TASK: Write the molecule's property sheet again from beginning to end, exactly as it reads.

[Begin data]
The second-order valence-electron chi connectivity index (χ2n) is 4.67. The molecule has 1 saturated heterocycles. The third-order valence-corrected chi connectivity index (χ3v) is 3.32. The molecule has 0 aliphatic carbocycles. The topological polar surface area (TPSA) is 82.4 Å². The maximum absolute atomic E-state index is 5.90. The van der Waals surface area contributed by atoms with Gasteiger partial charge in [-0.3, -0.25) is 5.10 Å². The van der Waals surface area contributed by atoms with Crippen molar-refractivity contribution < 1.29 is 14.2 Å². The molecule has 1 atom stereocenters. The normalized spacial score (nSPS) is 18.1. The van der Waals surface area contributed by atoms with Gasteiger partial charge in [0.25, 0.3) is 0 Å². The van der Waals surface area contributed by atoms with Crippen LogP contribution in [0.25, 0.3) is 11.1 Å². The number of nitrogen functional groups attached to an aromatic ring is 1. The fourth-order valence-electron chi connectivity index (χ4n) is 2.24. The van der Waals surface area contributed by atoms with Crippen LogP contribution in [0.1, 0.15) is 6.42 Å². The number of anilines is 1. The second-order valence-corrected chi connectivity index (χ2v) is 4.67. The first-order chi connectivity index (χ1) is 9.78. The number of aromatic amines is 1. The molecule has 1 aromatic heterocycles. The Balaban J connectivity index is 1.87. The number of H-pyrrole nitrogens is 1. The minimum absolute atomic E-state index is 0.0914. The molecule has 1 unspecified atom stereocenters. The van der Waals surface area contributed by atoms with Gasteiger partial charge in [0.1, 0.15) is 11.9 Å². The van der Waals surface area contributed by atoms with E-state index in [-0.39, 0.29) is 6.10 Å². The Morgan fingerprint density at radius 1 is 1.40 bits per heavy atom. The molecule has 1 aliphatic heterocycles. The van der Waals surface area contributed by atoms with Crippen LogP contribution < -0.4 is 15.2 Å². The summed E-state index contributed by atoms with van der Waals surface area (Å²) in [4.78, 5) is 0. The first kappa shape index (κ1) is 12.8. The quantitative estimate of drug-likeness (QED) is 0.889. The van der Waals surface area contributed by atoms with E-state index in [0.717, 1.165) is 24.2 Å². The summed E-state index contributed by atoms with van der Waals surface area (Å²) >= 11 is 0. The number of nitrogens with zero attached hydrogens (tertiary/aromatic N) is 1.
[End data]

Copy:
The second-order valence-electron chi connectivity index (χ2n) is 4.67. The molecule has 1 saturated heterocycles. The third-order valence-corrected chi connectivity index (χ3v) is 3.32. The molecule has 0 aliphatic carbocycles. The topological polar surface area (TPSA) is 82.4 Å². The maximum absolute atomic E-state index is 5.90. The van der Waals surface area contributed by atoms with Gasteiger partial charge in [-0.3, -0.25) is 5.10 Å². The van der Waals surface area contributed by atoms with Crippen molar-refractivity contribution < 1.29 is 14.2 Å². The molecule has 1 atom stereocenters. The normalized spacial score (nSPS) is 18.1. The van der Waals surface area contributed by atoms with Gasteiger partial charge in [0.25, 0.3) is 0 Å². The van der Waals surface area contributed by atoms with Crippen LogP contribution in [0.25, 0.3) is 11.1 Å². The number of nitrogen functional groups attached to an aromatic ring is 1. The fourth-order valence-electron chi connectivity index (χ4n) is 2.24. The van der Waals surface area contributed by atoms with Crippen LogP contribution in [0.1, 0.15) is 6.42 Å². The number of anilines is 1. The second-order valence-corrected chi connectivity index (χ2v) is 4.67. The first-order chi connectivity index (χ1) is 9.78. The number of aromatic amines is 1. The molecule has 1 aromatic heterocycles. The Balaban J connectivity index is 1.87. The number of H-pyrrole nitrogens is 1. The minimum absolute atomic E-state index is 0.0914. The molecule has 1 unspecified atom stereocenters. The van der Waals surface area contributed by atoms with Gasteiger partial charge in [0.1, 0.15) is 11.9 Å². The van der Waals surface area contributed by atoms with E-state index in [-0.39, 0.29) is 6.10 Å². The Morgan fingerprint density at radius 1 is 1.40 bits per heavy atom. The molecule has 1 aliphatic heterocycles. The van der Waals surface area contributed by atoms with Crippen LogP contribution < -0.4 is 15.2 Å². The summed E-state index contributed by atoms with van der Waals surface area (Å²) in [4.78, 5) is 0. The first kappa shape index (κ1) is 12.8. The quantitative estimate of drug-likeness (QED) is 0.889. The van der Waals surface area contributed by atoms with E-state index in [0.717, 1.165) is 24.2 Å². The summed E-state index contributed by atoms with van der Waals surface area (Å²) >= 11 is 0. The number of nitrogens with zero attached hydrogens (tertiary/aromatic N) is 1.